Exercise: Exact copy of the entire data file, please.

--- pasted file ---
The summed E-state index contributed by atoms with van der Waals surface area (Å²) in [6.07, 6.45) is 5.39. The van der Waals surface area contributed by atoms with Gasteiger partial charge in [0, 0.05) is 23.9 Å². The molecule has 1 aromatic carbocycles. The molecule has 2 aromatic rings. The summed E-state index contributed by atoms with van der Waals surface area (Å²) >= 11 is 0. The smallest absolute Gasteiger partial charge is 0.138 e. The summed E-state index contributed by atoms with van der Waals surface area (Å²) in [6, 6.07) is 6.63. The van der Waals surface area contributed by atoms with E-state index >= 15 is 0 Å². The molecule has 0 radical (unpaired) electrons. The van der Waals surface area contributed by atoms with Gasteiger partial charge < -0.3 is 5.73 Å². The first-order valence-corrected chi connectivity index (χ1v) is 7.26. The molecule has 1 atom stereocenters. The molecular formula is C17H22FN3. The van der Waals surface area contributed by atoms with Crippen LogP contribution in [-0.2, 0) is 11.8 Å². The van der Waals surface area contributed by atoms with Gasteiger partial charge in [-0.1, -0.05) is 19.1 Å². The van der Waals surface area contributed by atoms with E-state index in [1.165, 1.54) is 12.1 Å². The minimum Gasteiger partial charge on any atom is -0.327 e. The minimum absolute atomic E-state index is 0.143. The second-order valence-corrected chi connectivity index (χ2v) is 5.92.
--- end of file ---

The summed E-state index contributed by atoms with van der Waals surface area (Å²) in [6.07, 6.45) is 5.39. The van der Waals surface area contributed by atoms with Gasteiger partial charge in [0, 0.05) is 23.9 Å². The molecule has 1 aromatic carbocycles. The molecule has 2 aromatic rings. The summed E-state index contributed by atoms with van der Waals surface area (Å²) >= 11 is 0. The smallest absolute Gasteiger partial charge is 0.138 e. The summed E-state index contributed by atoms with van der Waals surface area (Å²) in [6, 6.07) is 6.63. The van der Waals surface area contributed by atoms with E-state index >= 15 is 0 Å². The molecule has 0 radical (unpaired) electrons. The van der Waals surface area contributed by atoms with Gasteiger partial charge < -0.3 is 5.73 Å². The first-order valence-corrected chi connectivity index (χ1v) is 7.26. The molecule has 1 atom stereocenters. The molecular formula is C17H22FN3. The van der Waals surface area contributed by atoms with Crippen LogP contribution in [-0.2, 0) is 11.8 Å². The van der Waals surface area contributed by atoms with Gasteiger partial charge in [-0.1, -0.05) is 19.1 Å². The van der Waals surface area contributed by atoms with E-state index in [1.165, 1.54) is 12.1 Å². The minimum Gasteiger partial charge on any atom is -0.327 e. The minimum absolute atomic E-state index is 0.143. The second-order valence-corrected chi connectivity index (χ2v) is 5.92.